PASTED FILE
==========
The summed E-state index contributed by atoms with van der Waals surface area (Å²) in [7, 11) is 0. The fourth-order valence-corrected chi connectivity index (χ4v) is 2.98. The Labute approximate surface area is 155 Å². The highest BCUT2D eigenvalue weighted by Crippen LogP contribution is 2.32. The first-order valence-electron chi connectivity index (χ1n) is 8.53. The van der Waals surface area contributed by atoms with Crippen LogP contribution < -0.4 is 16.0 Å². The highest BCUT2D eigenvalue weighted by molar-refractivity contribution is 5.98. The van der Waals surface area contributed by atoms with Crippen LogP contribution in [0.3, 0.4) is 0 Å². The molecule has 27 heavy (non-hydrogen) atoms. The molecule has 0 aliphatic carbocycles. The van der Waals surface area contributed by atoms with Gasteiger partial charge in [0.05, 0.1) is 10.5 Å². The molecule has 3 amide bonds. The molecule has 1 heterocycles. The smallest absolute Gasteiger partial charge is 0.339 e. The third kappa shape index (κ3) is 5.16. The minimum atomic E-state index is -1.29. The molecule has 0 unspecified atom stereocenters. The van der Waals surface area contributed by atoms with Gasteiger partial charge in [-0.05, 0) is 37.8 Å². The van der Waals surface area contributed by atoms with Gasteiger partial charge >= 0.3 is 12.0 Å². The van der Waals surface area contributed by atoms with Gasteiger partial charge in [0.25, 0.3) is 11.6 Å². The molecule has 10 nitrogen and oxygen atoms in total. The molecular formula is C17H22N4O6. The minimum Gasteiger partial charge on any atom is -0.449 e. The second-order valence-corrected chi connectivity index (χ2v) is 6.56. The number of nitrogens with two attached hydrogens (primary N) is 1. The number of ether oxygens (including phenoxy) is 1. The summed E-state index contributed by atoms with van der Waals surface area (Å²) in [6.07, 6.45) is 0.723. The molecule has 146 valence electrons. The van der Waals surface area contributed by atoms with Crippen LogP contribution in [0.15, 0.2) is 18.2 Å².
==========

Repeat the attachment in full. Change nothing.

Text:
The summed E-state index contributed by atoms with van der Waals surface area (Å²) in [7, 11) is 0. The fourth-order valence-corrected chi connectivity index (χ4v) is 2.98. The Labute approximate surface area is 155 Å². The highest BCUT2D eigenvalue weighted by Crippen LogP contribution is 2.32. The first-order valence-electron chi connectivity index (χ1n) is 8.53. The van der Waals surface area contributed by atoms with Crippen LogP contribution < -0.4 is 16.0 Å². The highest BCUT2D eigenvalue weighted by molar-refractivity contribution is 5.98. The van der Waals surface area contributed by atoms with Crippen LogP contribution in [0.3, 0.4) is 0 Å². The molecule has 27 heavy (non-hydrogen) atoms. The molecule has 0 aliphatic carbocycles. The van der Waals surface area contributed by atoms with Gasteiger partial charge in [0.05, 0.1) is 10.5 Å². The molecule has 3 amide bonds. The molecule has 1 heterocycles. The smallest absolute Gasteiger partial charge is 0.339 e. The third kappa shape index (κ3) is 5.16. The minimum atomic E-state index is -1.29. The molecule has 0 unspecified atom stereocenters. The van der Waals surface area contributed by atoms with Gasteiger partial charge in [-0.05, 0) is 37.8 Å². The van der Waals surface area contributed by atoms with Gasteiger partial charge >= 0.3 is 12.0 Å². The van der Waals surface area contributed by atoms with Gasteiger partial charge in [0.25, 0.3) is 11.6 Å². The molecule has 10 nitrogen and oxygen atoms in total. The molecular formula is C17H22N4O6. The minimum Gasteiger partial charge on any atom is -0.449 e. The second-order valence-corrected chi connectivity index (χ2v) is 6.56. The number of nitrogens with two attached hydrogens (primary N) is 1. The number of ether oxygens (including phenoxy) is 1. The summed E-state index contributed by atoms with van der Waals surface area (Å²) in [6.07, 6.45) is 0.723. The molecule has 146 valence electrons. The van der Waals surface area contributed by atoms with Crippen LogP contribution in [0.15, 0.2) is 18.2 Å².